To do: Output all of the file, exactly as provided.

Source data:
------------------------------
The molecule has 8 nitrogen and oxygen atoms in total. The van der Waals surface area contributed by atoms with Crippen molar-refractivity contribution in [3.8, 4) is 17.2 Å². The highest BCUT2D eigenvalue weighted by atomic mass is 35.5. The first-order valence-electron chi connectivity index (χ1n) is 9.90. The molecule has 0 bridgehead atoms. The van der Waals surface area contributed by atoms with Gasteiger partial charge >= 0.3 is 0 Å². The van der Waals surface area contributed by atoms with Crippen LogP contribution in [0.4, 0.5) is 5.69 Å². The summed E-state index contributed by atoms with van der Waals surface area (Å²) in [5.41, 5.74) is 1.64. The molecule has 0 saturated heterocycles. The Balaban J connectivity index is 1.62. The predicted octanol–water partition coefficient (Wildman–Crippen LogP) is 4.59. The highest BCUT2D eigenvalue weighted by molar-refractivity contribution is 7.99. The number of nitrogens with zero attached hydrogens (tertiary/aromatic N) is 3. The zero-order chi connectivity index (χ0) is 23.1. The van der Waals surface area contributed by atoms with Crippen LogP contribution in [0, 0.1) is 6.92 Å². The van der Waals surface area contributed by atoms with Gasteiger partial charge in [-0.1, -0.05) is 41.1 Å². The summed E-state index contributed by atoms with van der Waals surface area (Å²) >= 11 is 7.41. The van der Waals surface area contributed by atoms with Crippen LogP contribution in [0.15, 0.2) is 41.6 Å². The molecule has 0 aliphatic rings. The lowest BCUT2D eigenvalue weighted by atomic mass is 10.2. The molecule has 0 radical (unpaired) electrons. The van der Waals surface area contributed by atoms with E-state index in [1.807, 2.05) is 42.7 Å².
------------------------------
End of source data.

The molecule has 8 nitrogen and oxygen atoms in total. The van der Waals surface area contributed by atoms with Crippen molar-refractivity contribution in [3.8, 4) is 17.2 Å². The highest BCUT2D eigenvalue weighted by atomic mass is 35.5. The first-order valence-electron chi connectivity index (χ1n) is 9.90. The molecule has 0 bridgehead atoms. The van der Waals surface area contributed by atoms with Gasteiger partial charge >= 0.3 is 0 Å². The van der Waals surface area contributed by atoms with Crippen LogP contribution in [0.4, 0.5) is 5.69 Å². The summed E-state index contributed by atoms with van der Waals surface area (Å²) in [5.41, 5.74) is 1.64. The molecule has 0 saturated heterocycles. The Balaban J connectivity index is 1.62. The predicted octanol–water partition coefficient (Wildman–Crippen LogP) is 4.59. The highest BCUT2D eigenvalue weighted by molar-refractivity contribution is 7.99. The number of nitrogens with zero attached hydrogens (tertiary/aromatic N) is 3. The zero-order chi connectivity index (χ0) is 23.1. The van der Waals surface area contributed by atoms with Crippen LogP contribution in [0, 0.1) is 6.92 Å². The van der Waals surface area contributed by atoms with Gasteiger partial charge in [-0.1, -0.05) is 41.1 Å². The summed E-state index contributed by atoms with van der Waals surface area (Å²) >= 11 is 7.41. The van der Waals surface area contributed by atoms with Crippen LogP contribution in [0.15, 0.2) is 41.6 Å². The molecule has 0 aliphatic rings. The lowest BCUT2D eigenvalue weighted by atomic mass is 10.2. The molecule has 0 radical (unpaired) electrons. The van der Waals surface area contributed by atoms with E-state index in [1.807, 2.05) is 42.7 Å².